And Still I Fly
Breast Cancer will kill 5,800 African-American women this year.
(American Cancer Society)
"As far as the eye could see, I saw them. Black women flying. They were really flying over breast cancer. They were flying over all the things that hold them back. They were flying."
(Excerpt from the play)
This award-winning one-woman play explores breast cancer and African-American women. It examines the simultaneous oppression that they face of racism, sexism, and classism. These lively heart-wrenching characters bring laughter, tears, tragedy, and triumph to the experiences of African-American women. The characters come to life as they speak of being breast cancer survivors and the many hurdles that they have to overcome to keep on going. They make you laugh and cry as they tell stories about pity parties, monkey house shoes, breaking their silence about breast cancer, death, the power of the Bumble Bee, white fluffies, losing their breasts, feeling ugly, losing their hair, and regaining their power as women. We get the opportunity to visit them at a funeral, doctor's office, bedroom, High School graduation, and hospital. These characters are far from ordinary they give their audience a glimpse into the complexities of African-American women that are breast cancer survivors. The survivor centered characters in this play have crossed racial, cultural, and gender boundaries with their audiences. Reanae ends her performance with powerful traditional African-American praise dance. This international one-woman play has challenged the world to think about, learn from, and love breast cancer survivors. An informative and encouraging letter from Reanae is provided to be passed out to all audience members who come to this play.
Reanae McNeal received the Hope Award for this powerful play from the Quad City Breast Cancer Alliance.
This play is dedicated to Louise McNeal (Reanae's mother and best friend) who is a thyroid cancer survivor, Granny Bo Bo (Reanae's grandmother) who was a breast cancer survivor and Aunt Signora (Reanae's great aunt) who has been a survivor of breast cancer for many years.
Reflections on Who Holds The Mirror?
"We have gathered here today to tell our stories about breast cancer in our own words and experiences. We have gathered today as grandmothers, mothers, aunts, daughters, sisters, and friends to break our silence. We refuse not to be heard. Who Holds The Mirror? We do!"
(Excerpt from the play)
This play was written in reaction to the powerful breast cancer mural called "Who Holds The Mirror?". This play explores breast cancer and multicultural women. It examines how women experience and explore breast cancer in their own unique way. It deals with the issues of racism, sexism, classism, homophobia, language barriers, hazardous working conditions, and pollution. These characters take on a host of issues as they open their hearts and tell of their tragedies and triumphs around breast cancer. We meet these women at a Breast Cancer Rally as they stand up and speak their truth. We learn about the power of sweet grass in a Cherokee woman's story, the meaning of the butterfly, the voice of the immigrant worker, the beauty of friendship across cultures, the necessity of language, and the transformation of being a no-breasted woman. We get the opportunity to step into the world of diverse women on their journey of dealing with breast cancer in their communities. These characters reflect as they look through their own mirror and speak their experience from the essence of who they are. These characters hold up a mirror to their audience and they cause them to reflect upon the diverse experiences of breast cancer survivors. This play is dedicated to the many breast cancer survivors and women who have been killed by breast cancer from diverse communities. May I give voice to your suffering and your beauty.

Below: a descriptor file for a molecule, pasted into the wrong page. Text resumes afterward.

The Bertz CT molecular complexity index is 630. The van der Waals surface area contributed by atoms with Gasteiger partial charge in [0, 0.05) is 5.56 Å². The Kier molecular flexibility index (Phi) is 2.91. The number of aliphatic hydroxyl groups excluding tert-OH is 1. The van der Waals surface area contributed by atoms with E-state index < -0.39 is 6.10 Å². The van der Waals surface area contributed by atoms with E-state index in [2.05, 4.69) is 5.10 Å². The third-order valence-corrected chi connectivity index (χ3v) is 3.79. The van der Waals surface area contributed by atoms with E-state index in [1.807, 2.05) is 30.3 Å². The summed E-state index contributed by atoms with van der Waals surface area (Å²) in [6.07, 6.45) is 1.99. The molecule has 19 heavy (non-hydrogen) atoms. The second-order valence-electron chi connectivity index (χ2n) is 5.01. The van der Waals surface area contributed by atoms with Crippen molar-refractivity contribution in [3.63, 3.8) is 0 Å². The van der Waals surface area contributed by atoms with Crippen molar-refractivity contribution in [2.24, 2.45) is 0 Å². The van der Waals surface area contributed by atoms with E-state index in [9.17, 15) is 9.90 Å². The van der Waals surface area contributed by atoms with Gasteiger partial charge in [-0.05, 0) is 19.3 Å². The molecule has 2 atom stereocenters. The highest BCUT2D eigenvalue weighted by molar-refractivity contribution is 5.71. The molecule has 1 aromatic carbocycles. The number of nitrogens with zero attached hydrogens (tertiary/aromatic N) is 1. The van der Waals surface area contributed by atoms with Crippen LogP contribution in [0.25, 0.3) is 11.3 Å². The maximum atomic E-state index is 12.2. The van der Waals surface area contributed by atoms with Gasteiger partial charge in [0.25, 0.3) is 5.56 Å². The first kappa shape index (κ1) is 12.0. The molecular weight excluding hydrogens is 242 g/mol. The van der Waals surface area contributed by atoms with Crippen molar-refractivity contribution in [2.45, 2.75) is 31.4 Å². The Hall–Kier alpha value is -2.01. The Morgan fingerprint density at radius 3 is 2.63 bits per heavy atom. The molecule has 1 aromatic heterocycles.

Reanae McNeal is a powerful speaker around issues of breast cancer and women especially as it pertains to multicultural women, Indigenous women, and African-American women. She brings insight and wisdom into ways that we can serve women who are breast cancer survivors as well as how we can all empower ourselves around this issue. Reanae is not a breast cancer survivor herself but due to her experience and activism around this issue she leaves the audience with memorable stories of women in her family as well as others. Reanae interweaves her speaking with powerful songs. She is truly an inspiration to any audience that would have the privilege of hearing her empowering words around such an intimate topic.Topics:
- Breast Cancer
- What Happens When you Hear The "C" Word
(Reanae tells the journey with her mother as she fought thyroid cancer and how it impacted her family)
- We are more than our breasts
(An empowerment speech specifically for breast cancer survivors)
- Custom made speeches around Breast Cancer, Cancer, Women in general, African-American women, American Indian women, and Multicultural women, and health.